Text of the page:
Former Intel (NASDAQ:INTC) executive Kirk Skaugen, who used to lead the company's client computing group, admitted to making a serious mistake with respect to its roughly $10 billion desktop personal-computer chip business.
The then-Intel exec explained at the time that Intel didn't bother to produce a fifth-generation Core processor for the desktop personal-computer market. The reasoning behind that -- if you can believe it -- was the following.
"We made an experiment and we said, 'Maybe we're putting technology into the market too fast; let's not build a chip for the mainstream tower [desktop] business'," Skaugen explained.
When a component vendor that sells components into a market characterized by annual product refreshes, bad things happen -- like a 16% year-over-year decline in desktop processor unit volumes in one quarter, followed by a 22% year-over-year drop in the following quarter.
After learning this painful lesson, Skaugen told investors the company now plans to refresh its products in this space at an annual cadence.
Still, Intel may face a "gap" in its desktop processor lineup next year.
The story so far
Intel launched its sixth-generation Core processors for the desktop personal-computer market in the second half of 2015 -- specifically, August 2015 for the gaming and enthusiast parts. Intel then rolled out its seventh-generation Core processors for desktops in early January 2017, roughly a year and a half after it launched the first sixth-generation Core processors.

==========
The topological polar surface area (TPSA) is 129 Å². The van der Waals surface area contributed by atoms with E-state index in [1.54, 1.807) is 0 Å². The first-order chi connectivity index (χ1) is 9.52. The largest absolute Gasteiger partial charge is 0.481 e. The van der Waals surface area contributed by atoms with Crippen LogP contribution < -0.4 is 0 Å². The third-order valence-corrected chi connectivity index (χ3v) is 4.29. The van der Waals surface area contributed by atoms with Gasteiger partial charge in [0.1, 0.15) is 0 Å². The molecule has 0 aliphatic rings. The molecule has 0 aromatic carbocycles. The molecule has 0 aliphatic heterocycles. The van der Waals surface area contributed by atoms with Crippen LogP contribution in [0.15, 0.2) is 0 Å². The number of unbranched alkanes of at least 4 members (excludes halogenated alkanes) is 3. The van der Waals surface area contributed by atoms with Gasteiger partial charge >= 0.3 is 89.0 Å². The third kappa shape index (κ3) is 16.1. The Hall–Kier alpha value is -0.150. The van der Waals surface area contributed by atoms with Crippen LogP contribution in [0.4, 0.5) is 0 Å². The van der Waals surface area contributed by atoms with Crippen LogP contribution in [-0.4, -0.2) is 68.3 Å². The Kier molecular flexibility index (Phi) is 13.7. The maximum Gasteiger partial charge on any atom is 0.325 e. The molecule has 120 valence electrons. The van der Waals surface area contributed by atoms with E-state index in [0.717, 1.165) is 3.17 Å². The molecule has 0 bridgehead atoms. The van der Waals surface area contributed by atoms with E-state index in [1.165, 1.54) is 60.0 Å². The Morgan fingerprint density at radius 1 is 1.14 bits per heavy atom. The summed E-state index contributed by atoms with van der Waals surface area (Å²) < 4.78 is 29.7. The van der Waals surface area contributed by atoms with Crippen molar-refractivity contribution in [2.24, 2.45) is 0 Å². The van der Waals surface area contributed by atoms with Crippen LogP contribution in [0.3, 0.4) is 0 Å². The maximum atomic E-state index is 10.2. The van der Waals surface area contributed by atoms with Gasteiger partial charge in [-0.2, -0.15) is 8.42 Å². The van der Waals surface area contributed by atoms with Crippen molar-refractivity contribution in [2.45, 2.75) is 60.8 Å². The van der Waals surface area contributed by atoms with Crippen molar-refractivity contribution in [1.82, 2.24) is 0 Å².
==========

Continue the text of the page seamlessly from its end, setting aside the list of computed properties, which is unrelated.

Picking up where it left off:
Later this year, probably late in the third quarter or early in the fourth quarter, Intel is expected to launch its first eighth-generation Core processors for the desktop market. Just as with the sixth-generation Core parts, Intel is reportedly planning to launch the enthusiast- and gaming-oriented parts first, with a broader roll-out in the first quarter of 2018.
With this background established, we can now understand Intel's potential dilemma.
What does Intel release in the second half of 2018 or the first half of 2019?
Based on numerous credible leaks, Intel isn't planning to launch a desktop personal-computer version of its Cannon Lake architecture, which is the first processor family that'll be built using the company's new 10-nanometer technology.
The company's next mass-market desktop personal-computer processor family, then, is expected to be its Ice Lake processor family, Intel's second-generation 10-nanometer processor architecture.
Based on what Intel disclosed at its Technology and Manufacturing Day back in March, the company intends to transition in a year from its 10-nanometer manufacturing technology to its 10-nanometer+ technology, a performance-enhanced version of the original technology.
So if the numerous credible reports that Cannon Lake for low-power notebooks, Intel's first 10-nanometer product, won't launch until the middle of 2018, then it follows that Ice Lake, the company's second 10-nanometer processor family, won't begin to roll out until the middle of 2019. That's assuming, of course, that the Ice Lake chips are built using Intel's 10-nanometer+ tech and not its first-generation 10-nanometer technology.
Intel could conceivably build Ice Lake using its first-generation 10-nanometer technology, launch it in early 2019, and then replace it in the second half of 2019 with Tiger Lake, manufactured in the company's 10-nanometer+ technology.
However, given how little guidance Intel has provided with respect to its future product plans, investors for now remain in the dark about how Intel can stick to an annual product cadence in the desktop personal-computer market.